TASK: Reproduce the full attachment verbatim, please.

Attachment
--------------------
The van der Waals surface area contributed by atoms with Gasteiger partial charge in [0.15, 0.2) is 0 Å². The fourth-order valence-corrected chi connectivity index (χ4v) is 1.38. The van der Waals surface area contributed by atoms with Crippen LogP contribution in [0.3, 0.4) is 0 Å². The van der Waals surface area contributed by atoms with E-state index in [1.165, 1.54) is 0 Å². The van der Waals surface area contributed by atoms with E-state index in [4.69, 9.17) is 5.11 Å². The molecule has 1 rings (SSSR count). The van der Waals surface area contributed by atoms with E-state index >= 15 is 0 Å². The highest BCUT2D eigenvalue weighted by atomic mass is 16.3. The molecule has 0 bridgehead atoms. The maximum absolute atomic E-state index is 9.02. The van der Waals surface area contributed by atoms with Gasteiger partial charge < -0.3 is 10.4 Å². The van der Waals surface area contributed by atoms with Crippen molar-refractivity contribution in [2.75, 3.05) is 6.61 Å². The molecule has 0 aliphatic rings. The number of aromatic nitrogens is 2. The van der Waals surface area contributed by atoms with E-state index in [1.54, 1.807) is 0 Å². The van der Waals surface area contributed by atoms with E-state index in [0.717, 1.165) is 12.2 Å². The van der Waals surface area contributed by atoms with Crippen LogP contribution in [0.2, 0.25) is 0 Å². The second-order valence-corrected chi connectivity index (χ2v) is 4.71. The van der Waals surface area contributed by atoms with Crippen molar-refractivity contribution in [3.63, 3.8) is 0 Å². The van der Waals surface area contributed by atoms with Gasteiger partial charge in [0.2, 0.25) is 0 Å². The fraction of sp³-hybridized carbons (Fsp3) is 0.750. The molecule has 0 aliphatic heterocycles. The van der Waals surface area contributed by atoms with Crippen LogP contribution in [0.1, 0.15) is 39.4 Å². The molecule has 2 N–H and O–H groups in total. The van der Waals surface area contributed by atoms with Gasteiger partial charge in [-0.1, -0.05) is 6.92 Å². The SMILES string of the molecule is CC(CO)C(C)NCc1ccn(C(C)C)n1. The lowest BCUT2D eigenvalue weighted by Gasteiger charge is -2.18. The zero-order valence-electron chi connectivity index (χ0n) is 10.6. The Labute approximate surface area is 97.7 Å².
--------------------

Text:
The van der Waals surface area contributed by atoms with Gasteiger partial charge in [0.15, 0.2) is 0 Å². The fourth-order valence-corrected chi connectivity index (χ4v) is 1.38. The van der Waals surface area contributed by atoms with Crippen LogP contribution in [0.3, 0.4) is 0 Å². The van der Waals surface area contributed by atoms with E-state index in [1.165, 1.54) is 0 Å². The van der Waals surface area contributed by atoms with E-state index in [4.69, 9.17) is 5.11 Å². The molecule has 1 rings (SSSR count). The van der Waals surface area contributed by atoms with E-state index >= 15 is 0 Å². The highest BCUT2D eigenvalue weighted by atomic mass is 16.3. The molecule has 0 bridgehead atoms. The maximum absolute atomic E-state index is 9.02. The van der Waals surface area contributed by atoms with Gasteiger partial charge < -0.3 is 10.4 Å². The van der Waals surface area contributed by atoms with Crippen molar-refractivity contribution in [2.75, 3.05) is 6.61 Å². The molecule has 0 aliphatic rings. The number of aromatic nitrogens is 2. The van der Waals surface area contributed by atoms with E-state index in [1.54, 1.807) is 0 Å². The van der Waals surface area contributed by atoms with E-state index in [0.717, 1.165) is 12.2 Å². The van der Waals surface area contributed by atoms with Crippen LogP contribution in [0.2, 0.25) is 0 Å². The second-order valence-corrected chi connectivity index (χ2v) is 4.71. The van der Waals surface area contributed by atoms with Crippen molar-refractivity contribution in [3.63, 3.8) is 0 Å². The van der Waals surface area contributed by atoms with Gasteiger partial charge in [0.2, 0.25) is 0 Å². The fraction of sp³-hybridized carbons (Fsp3) is 0.750. The molecule has 0 aliphatic heterocycles. The van der Waals surface area contributed by atoms with Crippen LogP contribution in [0.1, 0.15) is 39.4 Å². The molecule has 2 N–H and O–H groups in total. The van der Waals surface area contributed by atoms with Gasteiger partial charge in [-0.1, -0.05) is 6.92 Å². The SMILES string of the molecule is CC(CO)C(C)NCc1ccn(C(C)C)n1. The lowest BCUT2D eigenvalue weighted by Gasteiger charge is -2.18. The zero-order valence-electron chi connectivity index (χ0n) is 10.6. The Labute approximate surface area is 97.7 Å².